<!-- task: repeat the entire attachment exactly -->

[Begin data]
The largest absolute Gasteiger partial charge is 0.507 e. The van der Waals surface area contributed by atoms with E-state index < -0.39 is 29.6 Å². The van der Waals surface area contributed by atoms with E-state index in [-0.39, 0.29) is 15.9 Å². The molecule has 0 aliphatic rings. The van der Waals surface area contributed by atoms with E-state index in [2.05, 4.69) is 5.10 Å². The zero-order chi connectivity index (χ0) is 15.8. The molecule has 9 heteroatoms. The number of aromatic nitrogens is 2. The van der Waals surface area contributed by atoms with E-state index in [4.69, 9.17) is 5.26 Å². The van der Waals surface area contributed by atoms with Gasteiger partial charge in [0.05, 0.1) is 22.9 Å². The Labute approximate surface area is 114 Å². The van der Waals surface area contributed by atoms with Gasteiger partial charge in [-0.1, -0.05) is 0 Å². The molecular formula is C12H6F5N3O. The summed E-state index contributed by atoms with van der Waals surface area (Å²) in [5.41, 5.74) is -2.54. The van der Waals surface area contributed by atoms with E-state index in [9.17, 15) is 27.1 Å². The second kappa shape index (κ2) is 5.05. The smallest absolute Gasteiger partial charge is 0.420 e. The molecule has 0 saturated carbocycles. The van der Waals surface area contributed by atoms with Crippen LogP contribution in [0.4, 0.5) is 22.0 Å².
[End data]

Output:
The largest absolute Gasteiger partial charge is 0.507 e. The van der Waals surface area contributed by atoms with E-state index < -0.39 is 29.6 Å². The van der Waals surface area contributed by atoms with E-state index in [-0.39, 0.29) is 15.9 Å². The molecule has 0 aliphatic rings. The van der Waals surface area contributed by atoms with E-state index in [2.05, 4.69) is 5.10 Å². The zero-order chi connectivity index (χ0) is 15.8. The molecule has 9 heteroatoms. The number of aromatic nitrogens is 2. The van der Waals surface area contributed by atoms with E-state index in [4.69, 9.17) is 5.26 Å². The van der Waals surface area contributed by atoms with Gasteiger partial charge in [0.05, 0.1) is 22.9 Å². The Labute approximate surface area is 114 Å². The van der Waals surface area contributed by atoms with Gasteiger partial charge in [-0.1, -0.05) is 0 Å². The molecular formula is C12H6F5N3O. The summed E-state index contributed by atoms with van der Waals surface area (Å²) in [5.41, 5.74) is -2.54. The van der Waals surface area contributed by atoms with E-state index in [9.17, 15) is 27.1 Å². The second kappa shape index (κ2) is 5.05. The smallest absolute Gasteiger partial charge is 0.420 e. The molecule has 0 saturated carbocycles. The van der Waals surface area contributed by atoms with Crippen LogP contribution in [0.4, 0.5) is 22.0 Å².